Consultant Dr Alex Stewart, Dr Ajay Mehta in conjunction with Dr Seb Cummins, Dr Marianne Illsley.
Oesophageal brachytherapy uses a tube passed into the nose, guided by an endoscope, similar to a feeding NG tube placement to deliver radiotherapy into the gullet (oesophagus). First you will go to the endoscopy suite to have your gastroenterologist or surgeon perform an endoscopy (OGD). They will examine the area that needs to be treated and mark it with small metal clips. They will then place the tube in the area, watching it carefully with the scope. You will then recover from the procedure, with the tube exiting your nose and taped carefully in place. The tube may be a little uncomfortable but not painful.
When you are ready you will transfer to the radiotherapy department to have a CT scan. Following a planning CT scan, a dose of radiation is delivered directly to the oesophagus. The tube is usually removed straight afterwards though occasionally some patients will have a fractionated treatment and stay in overnight with the tube in place and have it removed in the morning after the second brachytherapy treatment. Tube removal is painless and you can go home as soon as you feel ready.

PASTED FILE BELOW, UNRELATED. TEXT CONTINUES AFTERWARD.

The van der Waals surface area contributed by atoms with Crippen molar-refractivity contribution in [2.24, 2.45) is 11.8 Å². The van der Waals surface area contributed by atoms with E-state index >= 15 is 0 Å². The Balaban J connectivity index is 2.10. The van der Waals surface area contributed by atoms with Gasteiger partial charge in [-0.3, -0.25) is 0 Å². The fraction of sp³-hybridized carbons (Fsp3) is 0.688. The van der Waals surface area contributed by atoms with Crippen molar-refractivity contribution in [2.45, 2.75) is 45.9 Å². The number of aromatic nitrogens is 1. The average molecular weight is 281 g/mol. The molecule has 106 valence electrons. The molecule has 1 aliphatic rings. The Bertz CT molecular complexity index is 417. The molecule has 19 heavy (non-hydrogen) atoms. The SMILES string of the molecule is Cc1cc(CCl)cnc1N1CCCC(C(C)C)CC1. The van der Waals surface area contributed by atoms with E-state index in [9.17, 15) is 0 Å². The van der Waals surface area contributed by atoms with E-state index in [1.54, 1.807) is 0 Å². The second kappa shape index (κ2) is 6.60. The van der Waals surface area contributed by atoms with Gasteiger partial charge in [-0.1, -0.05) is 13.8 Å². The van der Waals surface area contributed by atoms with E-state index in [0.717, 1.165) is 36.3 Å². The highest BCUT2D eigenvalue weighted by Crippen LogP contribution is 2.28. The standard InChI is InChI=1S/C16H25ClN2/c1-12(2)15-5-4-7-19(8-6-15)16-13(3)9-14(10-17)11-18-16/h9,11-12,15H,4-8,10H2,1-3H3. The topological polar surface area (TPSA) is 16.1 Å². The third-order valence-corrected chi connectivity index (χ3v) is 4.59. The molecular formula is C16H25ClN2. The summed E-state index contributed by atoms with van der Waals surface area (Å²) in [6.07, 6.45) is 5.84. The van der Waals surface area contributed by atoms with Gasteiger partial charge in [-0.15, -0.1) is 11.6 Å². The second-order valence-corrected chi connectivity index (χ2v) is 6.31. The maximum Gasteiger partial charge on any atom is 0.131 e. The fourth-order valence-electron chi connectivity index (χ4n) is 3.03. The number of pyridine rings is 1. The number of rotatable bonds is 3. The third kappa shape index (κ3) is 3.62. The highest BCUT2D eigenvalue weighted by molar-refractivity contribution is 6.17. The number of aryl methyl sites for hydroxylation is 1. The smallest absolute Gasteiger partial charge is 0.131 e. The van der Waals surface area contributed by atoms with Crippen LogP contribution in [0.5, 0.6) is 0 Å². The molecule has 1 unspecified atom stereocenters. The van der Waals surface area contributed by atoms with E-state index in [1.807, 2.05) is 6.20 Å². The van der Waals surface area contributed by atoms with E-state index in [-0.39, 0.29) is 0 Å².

Oesophageal brachytherapy can be used either as a part of curative radiotherapy treatment or for symptom relief of oesophageal cancer. In studies of symptom relief it has been shown to give improvement of swallowing or maintenance of swallowing in the majority of patients. A European randomised trial of oesophageal brachytherapy versus metal stent placement showed that brachytherapy was better than stenting at improving swallowing with improved quality of life and longer duration of improvement in symptoms. Since there is a slight delay in the onset of symptom relief, your doctor will carefully consider your individual symptoms and prognosis when a treatment approach (stenting or brachytherapy) is chosen.